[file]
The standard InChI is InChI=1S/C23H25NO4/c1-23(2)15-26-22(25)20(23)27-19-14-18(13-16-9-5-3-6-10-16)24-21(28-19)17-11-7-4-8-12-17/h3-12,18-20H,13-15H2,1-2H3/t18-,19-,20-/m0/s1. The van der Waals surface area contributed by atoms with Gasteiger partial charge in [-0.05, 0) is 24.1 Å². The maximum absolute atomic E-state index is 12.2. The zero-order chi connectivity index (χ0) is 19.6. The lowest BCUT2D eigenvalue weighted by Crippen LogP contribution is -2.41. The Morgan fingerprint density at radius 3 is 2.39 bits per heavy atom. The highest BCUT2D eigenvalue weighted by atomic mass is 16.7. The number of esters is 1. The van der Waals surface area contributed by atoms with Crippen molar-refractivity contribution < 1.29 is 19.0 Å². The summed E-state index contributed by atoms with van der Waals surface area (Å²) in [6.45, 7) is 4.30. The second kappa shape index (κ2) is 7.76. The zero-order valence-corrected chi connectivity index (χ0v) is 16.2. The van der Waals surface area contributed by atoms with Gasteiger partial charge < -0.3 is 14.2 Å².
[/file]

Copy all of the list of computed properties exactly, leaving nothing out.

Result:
The standard InChI is InChI=1S/C23H25NO4/c1-23(2)15-26-22(25)20(23)27-19-14-18(13-16-9-5-3-6-10-16)24-21(28-19)17-11-7-4-8-12-17/h3-12,18-20H,13-15H2,1-2H3/t18-,19-,20-/m0/s1. The van der Waals surface area contributed by atoms with Gasteiger partial charge in [-0.05, 0) is 24.1 Å². The maximum absolute atomic E-state index is 12.2. The zero-order chi connectivity index (χ0) is 19.6. The lowest BCUT2D eigenvalue weighted by Crippen LogP contribution is -2.41. The Morgan fingerprint density at radius 3 is 2.39 bits per heavy atom. The highest BCUT2D eigenvalue weighted by atomic mass is 16.7. The number of esters is 1. The van der Waals surface area contributed by atoms with Crippen molar-refractivity contribution < 1.29 is 19.0 Å². The summed E-state index contributed by atoms with van der Waals surface area (Å²) in [6.45, 7) is 4.30. The second kappa shape index (κ2) is 7.76. The zero-order valence-corrected chi connectivity index (χ0v) is 16.2. The van der Waals surface area contributed by atoms with Gasteiger partial charge < -0.3 is 14.2 Å².